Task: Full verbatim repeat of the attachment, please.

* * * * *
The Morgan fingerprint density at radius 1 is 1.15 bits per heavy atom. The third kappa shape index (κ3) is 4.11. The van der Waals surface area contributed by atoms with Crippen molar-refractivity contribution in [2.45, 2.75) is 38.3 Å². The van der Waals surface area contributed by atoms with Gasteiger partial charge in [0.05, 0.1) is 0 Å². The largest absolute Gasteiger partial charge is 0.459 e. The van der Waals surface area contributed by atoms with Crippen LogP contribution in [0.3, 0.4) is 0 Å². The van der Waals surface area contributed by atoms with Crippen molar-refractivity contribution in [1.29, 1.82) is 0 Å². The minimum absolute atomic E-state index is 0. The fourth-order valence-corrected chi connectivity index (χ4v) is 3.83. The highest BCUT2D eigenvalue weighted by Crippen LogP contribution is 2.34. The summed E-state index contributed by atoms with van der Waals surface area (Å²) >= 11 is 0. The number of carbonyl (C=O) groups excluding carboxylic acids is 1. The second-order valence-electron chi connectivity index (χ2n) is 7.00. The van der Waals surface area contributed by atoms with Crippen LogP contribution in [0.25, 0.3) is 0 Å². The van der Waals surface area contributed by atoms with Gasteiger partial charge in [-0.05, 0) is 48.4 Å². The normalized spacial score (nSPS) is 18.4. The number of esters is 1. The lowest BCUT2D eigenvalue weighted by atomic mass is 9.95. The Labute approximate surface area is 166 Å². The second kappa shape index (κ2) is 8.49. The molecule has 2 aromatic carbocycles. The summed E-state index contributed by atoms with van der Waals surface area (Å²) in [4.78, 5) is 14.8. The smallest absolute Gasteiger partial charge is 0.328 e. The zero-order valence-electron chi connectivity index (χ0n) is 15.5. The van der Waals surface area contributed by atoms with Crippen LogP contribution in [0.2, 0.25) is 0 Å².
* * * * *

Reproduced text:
The Morgan fingerprint density at radius 1 is 1.15 bits per heavy atom. The third kappa shape index (κ3) is 4.11. The van der Waals surface area contributed by atoms with Crippen molar-refractivity contribution in [2.45, 2.75) is 38.3 Å². The van der Waals surface area contributed by atoms with Gasteiger partial charge in [0.05, 0.1) is 0 Å². The largest absolute Gasteiger partial charge is 0.459 e. The van der Waals surface area contributed by atoms with Crippen LogP contribution in [0.3, 0.4) is 0 Å². The van der Waals surface area contributed by atoms with Crippen molar-refractivity contribution in [1.29, 1.82) is 0 Å². The minimum absolute atomic E-state index is 0. The fourth-order valence-corrected chi connectivity index (χ4v) is 3.83. The highest BCUT2D eigenvalue weighted by Crippen LogP contribution is 2.34. The summed E-state index contributed by atoms with van der Waals surface area (Å²) >= 11 is 0. The number of carbonyl (C=O) groups excluding carboxylic acids is 1. The second-order valence-electron chi connectivity index (χ2n) is 7.00. The van der Waals surface area contributed by atoms with Crippen LogP contribution in [0.25, 0.3) is 0 Å². The van der Waals surface area contributed by atoms with Gasteiger partial charge in [-0.05, 0) is 48.4 Å². The normalized spacial score (nSPS) is 18.4. The number of esters is 1. The lowest BCUT2D eigenvalue weighted by atomic mass is 9.95. The Labute approximate surface area is 166 Å². The second kappa shape index (κ2) is 8.49. The molecule has 2 aromatic carbocycles. The summed E-state index contributed by atoms with van der Waals surface area (Å²) in [4.78, 5) is 14.8. The smallest absolute Gasteiger partial charge is 0.328 e. The zero-order valence-electron chi connectivity index (χ0n) is 15.5. The van der Waals surface area contributed by atoms with Crippen LogP contribution in [0.2, 0.25) is 0 Å².